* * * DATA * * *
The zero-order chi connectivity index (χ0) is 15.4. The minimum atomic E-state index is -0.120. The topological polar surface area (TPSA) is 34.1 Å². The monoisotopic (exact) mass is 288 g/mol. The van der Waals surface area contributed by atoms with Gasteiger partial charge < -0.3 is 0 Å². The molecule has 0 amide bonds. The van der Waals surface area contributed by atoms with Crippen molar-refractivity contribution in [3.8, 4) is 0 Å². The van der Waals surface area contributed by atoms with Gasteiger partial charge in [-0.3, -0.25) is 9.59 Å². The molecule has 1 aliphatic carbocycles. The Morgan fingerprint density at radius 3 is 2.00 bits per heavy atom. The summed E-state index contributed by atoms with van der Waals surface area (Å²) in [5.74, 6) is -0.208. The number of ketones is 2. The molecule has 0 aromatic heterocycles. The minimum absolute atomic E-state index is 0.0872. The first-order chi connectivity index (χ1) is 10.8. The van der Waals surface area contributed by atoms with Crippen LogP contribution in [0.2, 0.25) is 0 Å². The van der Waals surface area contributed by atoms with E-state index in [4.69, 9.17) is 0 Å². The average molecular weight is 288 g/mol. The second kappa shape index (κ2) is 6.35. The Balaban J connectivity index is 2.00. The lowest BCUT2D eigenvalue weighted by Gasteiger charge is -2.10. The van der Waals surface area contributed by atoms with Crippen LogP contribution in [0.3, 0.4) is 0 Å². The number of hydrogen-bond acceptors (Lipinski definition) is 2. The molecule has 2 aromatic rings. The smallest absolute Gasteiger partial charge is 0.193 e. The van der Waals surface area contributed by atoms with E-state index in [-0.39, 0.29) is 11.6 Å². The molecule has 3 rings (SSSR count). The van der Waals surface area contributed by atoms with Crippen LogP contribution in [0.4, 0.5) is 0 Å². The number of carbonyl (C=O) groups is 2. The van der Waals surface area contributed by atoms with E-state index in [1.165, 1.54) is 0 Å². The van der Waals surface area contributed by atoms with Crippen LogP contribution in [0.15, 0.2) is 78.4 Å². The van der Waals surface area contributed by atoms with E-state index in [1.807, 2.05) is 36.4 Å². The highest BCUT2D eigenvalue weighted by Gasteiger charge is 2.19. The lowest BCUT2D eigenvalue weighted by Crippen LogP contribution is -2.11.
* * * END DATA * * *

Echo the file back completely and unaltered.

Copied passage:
The zero-order chi connectivity index (χ0) is 15.4. The minimum atomic E-state index is -0.120. The topological polar surface area (TPSA) is 34.1 Å². The monoisotopic (exact) mass is 288 g/mol. The van der Waals surface area contributed by atoms with Gasteiger partial charge < -0.3 is 0 Å². The molecule has 0 amide bonds. The van der Waals surface area contributed by atoms with Crippen molar-refractivity contribution in [3.8, 4) is 0 Å². The van der Waals surface area contributed by atoms with Gasteiger partial charge in [-0.3, -0.25) is 9.59 Å². The molecule has 1 aliphatic carbocycles. The Morgan fingerprint density at radius 3 is 2.00 bits per heavy atom. The summed E-state index contributed by atoms with van der Waals surface area (Å²) in [5.74, 6) is -0.208. The number of ketones is 2. The molecule has 0 aromatic heterocycles. The minimum absolute atomic E-state index is 0.0872. The first-order chi connectivity index (χ1) is 10.8. The van der Waals surface area contributed by atoms with Crippen LogP contribution in [0.2, 0.25) is 0 Å². The van der Waals surface area contributed by atoms with E-state index in [4.69, 9.17) is 0 Å². The average molecular weight is 288 g/mol. The second kappa shape index (κ2) is 6.35. The Balaban J connectivity index is 2.00. The lowest BCUT2D eigenvalue weighted by Gasteiger charge is -2.10. The van der Waals surface area contributed by atoms with Crippen LogP contribution in [0.3, 0.4) is 0 Å². The number of hydrogen-bond acceptors (Lipinski definition) is 2. The molecule has 2 aromatic rings. The smallest absolute Gasteiger partial charge is 0.193 e. The van der Waals surface area contributed by atoms with E-state index in [-0.39, 0.29) is 11.6 Å². The molecule has 3 rings (SSSR count). The van der Waals surface area contributed by atoms with Crippen LogP contribution in [0.4, 0.5) is 0 Å². The number of carbonyl (C=O) groups is 2. The van der Waals surface area contributed by atoms with E-state index in [1.165, 1.54) is 0 Å². The van der Waals surface area contributed by atoms with Crippen LogP contribution in [0.15, 0.2) is 78.4 Å². The van der Waals surface area contributed by atoms with E-state index in [1.807, 2.05) is 36.4 Å². The highest BCUT2D eigenvalue weighted by Gasteiger charge is 2.19. The lowest BCUT2D eigenvalue weighted by Crippen LogP contribution is -2.11.